Advice is Key to Getting On Advisers' SMA Platforms
May 14, 2007
WASHINGTON-Financial advisers seek service above all else when it comes to picking separately managed account products for their platforms, according to panelists at the Money Management Institute's 10th Annual Conference here earlier this month.
In fact, in the shove for SMA shelf space, valuable advice and tools may be more important than innovative product mixes or lower wrap fees.
"I need-I want-someone who will step back from the specificity of the product and will talk to me about my practice, my clients," said Dickinson J. Miller, a senior financial adviser with Ameriprise Financial Services, of Minneapolis. Specifically, he said, advisers are looking for support, tools and training to help build their practices.
Details, such as whether the product offers open architecture and includes alternative asset classes, become secondary, said James Tracy, an executive vice president and director at Smith Barney Consulting Group in New York.
"What they want is best in class," he said-products that are easy to explain to clients, transparent and come with added services, such as adviser education on topics such as estate planning, philanthropy, starting a second business, or helping finance a child's education.
"We are all going to be asked to validate what our advice is worth," Tracy said.
For companies that can effectively support adviser needs, it can be worth a lot, said Kevin Keefe, senior vice president of research at LPL Financial of Boston. After all, 85% of advisers of affluent clients said that their clients would prefer to use one financial services company for all of their needs, he said. It's what Frank Campanale, president of Campanale Consulting Group in Birmingham, Mich., calls the "financial services bear hug."
But not all advice is equal, Tracy said. "Our job is to find the performance," said John Scully, director of the consulting group for Rockville, Md.-based Lydian Wealth Management. "We're not going to beat the benchmark if we're closet indexers," Miller added.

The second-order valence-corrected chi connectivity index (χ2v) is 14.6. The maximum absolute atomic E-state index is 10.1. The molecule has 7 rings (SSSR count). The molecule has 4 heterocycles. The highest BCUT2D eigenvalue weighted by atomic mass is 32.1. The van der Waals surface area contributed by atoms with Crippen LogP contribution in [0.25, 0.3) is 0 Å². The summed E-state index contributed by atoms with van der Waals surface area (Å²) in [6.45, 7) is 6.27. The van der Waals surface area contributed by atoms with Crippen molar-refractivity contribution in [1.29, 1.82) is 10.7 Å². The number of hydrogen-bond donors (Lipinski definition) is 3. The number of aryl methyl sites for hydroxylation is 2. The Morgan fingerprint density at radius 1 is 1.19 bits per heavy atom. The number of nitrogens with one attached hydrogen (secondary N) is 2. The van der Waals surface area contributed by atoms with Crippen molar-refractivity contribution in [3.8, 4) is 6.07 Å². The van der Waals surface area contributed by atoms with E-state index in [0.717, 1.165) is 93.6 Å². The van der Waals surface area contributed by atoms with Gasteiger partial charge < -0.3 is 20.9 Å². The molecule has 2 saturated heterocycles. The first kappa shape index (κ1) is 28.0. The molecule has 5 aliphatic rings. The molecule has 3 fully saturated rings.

"The cornerstone of what we do is allocation," said Christopher W. Brown, a financial adviser with A.G. Edwards and vice president of investments at the Brown/Miller Financial Group in Washington. Scully said allocation is the driving force behind 95% of the returns he garners for clients.
Rather than UMAs or alternative products such as long/short 130/30 funds, which none of the panelists employ advisers said that the true value-added elements are those things that add to the worth of their practices.
For Scully, that might mean a white paper or a visit from a portfolio manager offering a different outlook. "Someone knowledgeable and poised enough that I can put them in front of a client: that is the litmus test for me," Brown said.
W. Jeffrey Carlton, a senior vice president for wealth management at The Carlton Group, in McLean, Va., also looks for market commentary, as well as analytical tools. "I want to know which product is selling most and which is your most liquidated investment," he said. "Nine times out of 10, I'm going to go to the most liquidated as a contrarian," Carlton said.
Advisers said their clients seek simplicity, so the companies that can help them streamline their offerings in the most transparent way will come out ahead of the competition. Derivatives and alternative products often only muddle the mix.
Similarly, advisers prefer managed products that are simple for their clients, the end users, to invest in. "It's how we pull it all together: one contract, one account and one price," Tracy said.
Clients also want to keep as much of their gains as possible, which makes tax-efficient products especially attractive, Carlton added.
Advisers' clients also want to feel as though they have a personal relationship with their planner, so tools and technology that enable advisers to customize each product to their clients' tastes will most likely get on the shelf above those that are more rigidly structured.
And when all else is equal, advisers are likely to choose the brand with the reputation their client knows.
"If I'm working with a client who doesn't know me very well, brand recognition helps," Carlton said.
Cutting corners to keep down fees on separately managed accounts will undoubtedly result in lower service, and therefore less business, according to Keefe. Likewise, setting prices artificially low, hoping to make up the revenue shortfall through mutual fund sales is "dangerous," he said.
"The SMA should always be the highest-quality product we can offer," Keefe continued. Pricing them accordingly helps convey that message, he said.
Advisers agreed that investors are price sensitive, but transparency, simplicity, and a promise of performance weigh more heavily on their minds.
"The ability to own all types of assets: that's what the client wants, that's what a financial adviser wants," Tracy said. "It is incumbent upon us to give it to them."
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